FEATURES Medicine Singers Give Traditional Indigenous Music an Experimental Twist By Michael Rancic · July 12, 2022

The debut album from pan-Indigenous powwow project the Medicine Singers begins with ”A Cry.” Not a sob, but a call that is both mournful and rallying as it sounds out. A sample of Kathitha Mequin Myers Brown, Princess Kathitha of the Pocasset Wampanoag Tribe of the Pokanoket Nation, can be heard saying: “The beginning of our people and our language—much of it has been lost, and I am now trying to compile it.” Language, and the preservation of it, is central to the music that the Medicine Singers make; an act of resistance and healing from hundreds of years of colonization rendered in song.

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The language she speaks of is Wampanoag, an Eastern Algonquin language that was made extinct as the tribe’s land was stolen and settled in what is now called Rhode Island. Chief Daryl “Black Eagle” Jamieson, also of the Pocasset Wampanoag Tribe and band leader of the Medicine Singers, sings in Massachusett, a written dialect of Wampanoag that was preserved through a translation of the Eliot Bible in the 1600s. “It’s like somebody from New York talking to somebody from California, we have different lingos, but you can understand it,” he says of the dialect’s subtle differences.

Jamieson wasn’t always a speaker of Massachusett and considers himself far from fluent, but he also never particularly considered himself a drummer or musician. The Medicine Singers’s journey as a collaboration with civil rights leader Chief Raymond Two Hawks Watson of the Mashapaug Nahaganset Tribe and musicians including Yonatan Gat, Joe Rainey, Laraaji, Thor Harris, and jaimie branch, began with Jamieson’s efforts to pass something on to his children and the other children in his community through song. He refers to a cliche that is nonetheless true, smiling: “Necessity is the mother of all invention.”

Along with leaders from other tribes, Jamieson started teaching a children’s program at the Rhode Island Indian Council in 2008, trying to instill a sense of culture with traditional music and dance. “At first we were using CDs of other groups to get the kids going, and then we decided we really should have a drum and teach them a little bit about drumming,” he says. “It was just a mismatch of guys trying to help the kids. We started to do some different songs from other tribes, and then I decided, ‘I don’t want to just take somebody else’s songs, I’d rather create some of our own.’” That was the first step in a project that now involves collaborators from across the globe.

Their debut Medicine Singers is bookended by “Daybreak” and “Sunset,” two medicine songs. “The Eastern people are the keepers of the Eastern Gate, we see the sun first. So we would go out in the morning and say a prayer. I created this prayer with our language and turned it into a song,” Jamieson explains. “The reason we call it medicine is because it’s medicine for the soul. The drums are medicine for the soul. It drives your heart.”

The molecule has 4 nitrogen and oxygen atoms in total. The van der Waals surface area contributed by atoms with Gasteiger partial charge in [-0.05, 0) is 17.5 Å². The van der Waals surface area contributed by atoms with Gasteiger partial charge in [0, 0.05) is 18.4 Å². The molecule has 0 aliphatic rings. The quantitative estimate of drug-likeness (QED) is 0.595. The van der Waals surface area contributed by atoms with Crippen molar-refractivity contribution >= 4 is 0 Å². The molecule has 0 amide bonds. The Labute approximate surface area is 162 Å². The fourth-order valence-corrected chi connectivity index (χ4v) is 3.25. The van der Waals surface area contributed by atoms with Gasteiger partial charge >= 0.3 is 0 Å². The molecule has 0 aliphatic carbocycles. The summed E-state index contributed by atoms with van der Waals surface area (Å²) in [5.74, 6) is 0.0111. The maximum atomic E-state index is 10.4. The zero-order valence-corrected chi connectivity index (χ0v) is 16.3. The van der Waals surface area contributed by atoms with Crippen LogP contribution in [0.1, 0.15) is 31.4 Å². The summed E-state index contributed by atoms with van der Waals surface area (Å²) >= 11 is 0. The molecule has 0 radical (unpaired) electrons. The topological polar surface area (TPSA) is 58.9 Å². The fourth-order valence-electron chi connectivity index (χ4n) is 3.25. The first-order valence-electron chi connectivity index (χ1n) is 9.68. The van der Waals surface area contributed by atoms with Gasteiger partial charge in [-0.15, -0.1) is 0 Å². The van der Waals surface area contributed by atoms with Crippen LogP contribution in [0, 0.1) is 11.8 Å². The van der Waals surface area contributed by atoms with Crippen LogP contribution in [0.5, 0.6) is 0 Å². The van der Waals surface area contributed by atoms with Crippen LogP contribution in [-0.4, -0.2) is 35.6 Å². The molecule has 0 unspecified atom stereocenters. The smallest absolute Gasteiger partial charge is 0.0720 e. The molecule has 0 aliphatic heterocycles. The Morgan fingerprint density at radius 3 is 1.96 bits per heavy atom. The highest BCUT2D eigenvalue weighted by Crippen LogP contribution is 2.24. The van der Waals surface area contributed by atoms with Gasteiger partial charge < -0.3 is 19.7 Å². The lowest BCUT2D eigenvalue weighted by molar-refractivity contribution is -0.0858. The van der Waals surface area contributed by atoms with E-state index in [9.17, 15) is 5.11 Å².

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The insistent beat of ”Daybreak” is certainly driving, punctuating the squelching electronics courtesy of Gelbart, Ryan Olson, and Isaac Gale (Marijuana Deathsquads). It’s a seething, writhing track that deftly challenges tired conceptions of what traditional Indigenous music might sound like. “We wanted to go in like warriors and then come out like a lamb,” Jameson says. He credits producer Gat with reverence and respect for his culture, a mutuality that’s informed the collaboration since Gat first asked Jamieson and his Eastern Medicine Singers to improvise a set with him on a whim at SXSW in 2017.

As preservation in practice, this debut is a dynamic collection of songs where that aforementioned respect for culture gives the group the freedom to explore much more experimental sounds and even play with notions of tradition, as on “Sunrise (Rumble),” their roaring nod to Link Wray’s “Rumble,” and the kaleidoscopic cut-and-paste tapestry of “Shapeshifter.”

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Though he’s now dedicating more time to music than ever, Jamieson’s priorities remain with his community and culture. He’s currently co-chair of the Pocasset Pokanoket Land Trust with his brother Chief George Spring Buffalo which they’re using to reclaim, manage, and steward the ancestral lands their tribe was dispossessed of. ($1 of each Medicine Singers sale goes to the Trust.) “We want to save those lands and make a place so that our children, our elders, can go in peace and enjoy what was once ours and be free from any restrictions other than the restrictions that we have of keeping the land pristine,” he explains of the project, which is in the process of acquiring 53 acres in Tiverton, Rhode Island.

“We’ll have the younger children come in and learn [land stewardship]. One of the biggest things for me is that, and also having the ability to give drum lessons down on that land, teaching those children what we are doing, because I’m not gonna be here forever. Nobody is, so we want them to carry it on.”

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